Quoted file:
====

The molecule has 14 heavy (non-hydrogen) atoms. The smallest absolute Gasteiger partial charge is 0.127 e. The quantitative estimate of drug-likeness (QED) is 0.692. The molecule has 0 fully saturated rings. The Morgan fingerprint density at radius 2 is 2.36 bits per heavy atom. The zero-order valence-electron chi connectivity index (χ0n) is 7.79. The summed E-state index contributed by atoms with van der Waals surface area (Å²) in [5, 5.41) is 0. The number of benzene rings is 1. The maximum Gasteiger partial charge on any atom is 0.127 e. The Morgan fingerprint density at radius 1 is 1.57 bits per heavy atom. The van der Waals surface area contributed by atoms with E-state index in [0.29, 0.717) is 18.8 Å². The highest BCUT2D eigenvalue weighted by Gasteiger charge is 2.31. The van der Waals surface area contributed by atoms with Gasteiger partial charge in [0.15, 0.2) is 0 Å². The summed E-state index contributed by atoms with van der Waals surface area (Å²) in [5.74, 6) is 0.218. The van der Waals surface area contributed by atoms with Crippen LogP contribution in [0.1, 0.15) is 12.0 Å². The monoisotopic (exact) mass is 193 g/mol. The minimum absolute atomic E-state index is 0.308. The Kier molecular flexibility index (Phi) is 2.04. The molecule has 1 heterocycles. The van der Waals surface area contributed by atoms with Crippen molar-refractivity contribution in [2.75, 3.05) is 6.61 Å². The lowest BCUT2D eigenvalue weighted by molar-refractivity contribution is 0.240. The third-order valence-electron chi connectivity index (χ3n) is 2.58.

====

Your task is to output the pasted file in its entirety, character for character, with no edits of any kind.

The molecule has 14 heavy (non-hydrogen) atoms. The smallest absolute Gasteiger partial charge is 0.127 e. The quantitative estimate of drug-likeness (QED) is 0.692. The molecule has 0 fully saturated rings. The Morgan fingerprint density at radius 2 is 2.36 bits per heavy atom. The zero-order valence-electron chi connectivity index (χ0n) is 7.79. The summed E-state index contributed by atoms with van der Waals surface area (Å²) in [5, 5.41) is 0. The number of benzene rings is 1. The maximum Gasteiger partial charge on any atom is 0.127 e. The Morgan fingerprint density at radius 1 is 1.57 bits per heavy atom. The van der Waals surface area contributed by atoms with E-state index in [0.29, 0.717) is 18.8 Å². The highest BCUT2D eigenvalue weighted by Gasteiger charge is 2.31. The van der Waals surface area contributed by atoms with Gasteiger partial charge in [0.15, 0.2) is 0 Å². The summed E-state index contributed by atoms with van der Waals surface area (Å²) in [5.74, 6) is 0.218. The van der Waals surface area contributed by atoms with Crippen LogP contribution in [0.1, 0.15) is 12.0 Å². The monoisotopic (exact) mass is 193 g/mol. The minimum absolute atomic E-state index is 0.308. The Kier molecular flexibility index (Phi) is 2.04. The molecule has 1 heterocycles. The van der Waals surface area contributed by atoms with Crippen molar-refractivity contribution in [2.75, 3.05) is 6.61 Å². The lowest BCUT2D eigenvalue weighted by molar-refractivity contribution is 0.240. The third-order valence-electron chi connectivity index (χ3n) is 2.58.